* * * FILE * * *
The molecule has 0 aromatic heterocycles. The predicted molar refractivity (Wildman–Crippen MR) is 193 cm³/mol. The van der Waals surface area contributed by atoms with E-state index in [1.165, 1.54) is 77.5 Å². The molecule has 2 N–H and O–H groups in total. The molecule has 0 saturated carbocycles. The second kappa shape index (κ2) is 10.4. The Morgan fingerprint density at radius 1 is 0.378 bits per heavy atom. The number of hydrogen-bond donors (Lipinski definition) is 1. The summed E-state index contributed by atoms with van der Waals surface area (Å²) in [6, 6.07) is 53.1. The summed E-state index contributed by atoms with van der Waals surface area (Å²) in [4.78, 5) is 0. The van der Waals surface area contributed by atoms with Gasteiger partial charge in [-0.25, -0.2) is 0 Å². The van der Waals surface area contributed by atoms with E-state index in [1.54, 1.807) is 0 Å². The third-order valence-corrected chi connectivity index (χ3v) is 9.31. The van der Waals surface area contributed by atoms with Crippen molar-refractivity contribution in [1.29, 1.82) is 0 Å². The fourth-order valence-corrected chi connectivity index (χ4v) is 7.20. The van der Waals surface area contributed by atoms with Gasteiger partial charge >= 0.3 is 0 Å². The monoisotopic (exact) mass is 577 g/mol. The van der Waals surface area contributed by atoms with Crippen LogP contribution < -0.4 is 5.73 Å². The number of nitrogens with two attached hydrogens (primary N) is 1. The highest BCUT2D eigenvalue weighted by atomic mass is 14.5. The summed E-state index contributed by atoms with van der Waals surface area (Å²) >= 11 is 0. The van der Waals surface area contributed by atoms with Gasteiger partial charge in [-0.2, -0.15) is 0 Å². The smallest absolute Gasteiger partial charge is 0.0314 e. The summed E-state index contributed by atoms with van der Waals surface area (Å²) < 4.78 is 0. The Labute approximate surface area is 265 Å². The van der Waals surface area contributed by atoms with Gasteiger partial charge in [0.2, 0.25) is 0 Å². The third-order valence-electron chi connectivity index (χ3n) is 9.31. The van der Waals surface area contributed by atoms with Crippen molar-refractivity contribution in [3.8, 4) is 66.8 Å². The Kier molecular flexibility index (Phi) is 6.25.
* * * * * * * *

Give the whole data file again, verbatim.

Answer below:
The molecule has 0 aromatic heterocycles. The predicted molar refractivity (Wildman–Crippen MR) is 193 cm³/mol. The van der Waals surface area contributed by atoms with E-state index in [1.165, 1.54) is 77.5 Å². The molecule has 2 N–H and O–H groups in total. The molecule has 0 saturated carbocycles. The second kappa shape index (κ2) is 10.4. The Morgan fingerprint density at radius 1 is 0.378 bits per heavy atom. The number of hydrogen-bond donors (Lipinski definition) is 1. The summed E-state index contributed by atoms with van der Waals surface area (Å²) in [6, 6.07) is 53.1. The summed E-state index contributed by atoms with van der Waals surface area (Å²) in [4.78, 5) is 0. The van der Waals surface area contributed by atoms with Gasteiger partial charge in [-0.25, -0.2) is 0 Å². The van der Waals surface area contributed by atoms with E-state index in [1.54, 1.807) is 0 Å². The third-order valence-corrected chi connectivity index (χ3v) is 9.31. The van der Waals surface area contributed by atoms with Crippen molar-refractivity contribution in [1.29, 1.82) is 0 Å². The fourth-order valence-corrected chi connectivity index (χ4v) is 7.20. The van der Waals surface area contributed by atoms with Gasteiger partial charge >= 0.3 is 0 Å². The monoisotopic (exact) mass is 577 g/mol. The van der Waals surface area contributed by atoms with Crippen LogP contribution < -0.4 is 5.73 Å². The number of nitrogens with two attached hydrogens (primary N) is 1. The highest BCUT2D eigenvalue weighted by atomic mass is 14.5. The summed E-state index contributed by atoms with van der Waals surface area (Å²) >= 11 is 0. The van der Waals surface area contributed by atoms with Gasteiger partial charge in [-0.2, -0.15) is 0 Å². The smallest absolute Gasteiger partial charge is 0.0314 e. The summed E-state index contributed by atoms with van der Waals surface area (Å²) < 4.78 is 0. The Labute approximate surface area is 265 Å². The van der Waals surface area contributed by atoms with Gasteiger partial charge in [0.2, 0.25) is 0 Å². The third-order valence-electron chi connectivity index (χ3n) is 9.31. The van der Waals surface area contributed by atoms with Crippen molar-refractivity contribution in [3.8, 4) is 66.8 Å². The Kier molecular flexibility index (Phi) is 6.25.